I spent last night reading over all the posts I’ve written. The earliest days of the blog — specifically those leading up to the market peak in Spring 2008 — are undoubtedly the best. It’s in this period where the writing’s ironic deconstruction is at its most devastating and most funny.
Part of me longs for the days of bidding wars and double-digit appreciation. In those insane times Vancouver hit the apex of its narcissism. In our self-love, we found meaning in a condo-cultural existence. Sophisticated. Discerning. Urbane. Marketers called it “the lifestyle.” Vancouver, the city of dreams — yours to own — starting at $800 a square foot.
After more than 24 months, 200 posts and millions in disappeared market value, Condohype is in foreclosure. This is my last post. Falling prices and a contracting economy have humbled the Vancouver real estate fantasia. The changing conditions of the market make my brand of comedy less funny. Irony is my weapon of choice and there’s no irony in watching an inflated economy collapse. It is the natural course.
History will be mostly unkind when it looks back on the boom years. So much of a culture is summed by the advertising of the day. When researchers look back at the condo ads, what will they make of Vancouver circa 2002-2008? Probably a lot like what we make of consumer marketing of the 1950s: Silly, offensive and alien to modern values. Father knows best? Own the lifestyle?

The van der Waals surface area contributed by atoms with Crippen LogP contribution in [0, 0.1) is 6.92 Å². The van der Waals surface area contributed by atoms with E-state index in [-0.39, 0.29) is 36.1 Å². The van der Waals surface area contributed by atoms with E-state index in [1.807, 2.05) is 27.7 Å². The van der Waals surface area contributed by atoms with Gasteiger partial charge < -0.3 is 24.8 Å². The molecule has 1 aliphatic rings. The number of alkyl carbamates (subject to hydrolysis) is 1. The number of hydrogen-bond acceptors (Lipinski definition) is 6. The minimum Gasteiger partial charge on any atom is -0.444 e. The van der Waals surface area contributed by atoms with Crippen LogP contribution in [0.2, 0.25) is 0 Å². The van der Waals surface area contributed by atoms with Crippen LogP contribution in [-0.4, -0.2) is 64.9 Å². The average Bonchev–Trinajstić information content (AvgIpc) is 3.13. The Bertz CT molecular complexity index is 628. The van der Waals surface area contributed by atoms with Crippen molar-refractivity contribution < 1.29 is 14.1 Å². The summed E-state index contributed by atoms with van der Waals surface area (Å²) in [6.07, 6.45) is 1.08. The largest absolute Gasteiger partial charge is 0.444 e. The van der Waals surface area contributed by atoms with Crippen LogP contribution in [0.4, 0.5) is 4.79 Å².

Despite all that’s happened, I still love Vancouver. It’s a strange love but love nonetheless. It’s like that crush you had in high school — the one that rejected you and you’re madly in love with regardless. Over the years, you may have become bitter, at times even angry, but you never give up that some day the dream will come to be. (Those who give up move to Toronto.)
So, I guess this is the part where we say goodbye. In the interest of full disclosure, I’ll put an end to the rumour about my identity. For the record, I am not Bob Rennie.
Thank you so much for reading. I hope you’ve had a fun time. The comments are open for final thoughts.
Photo credit: Tannoy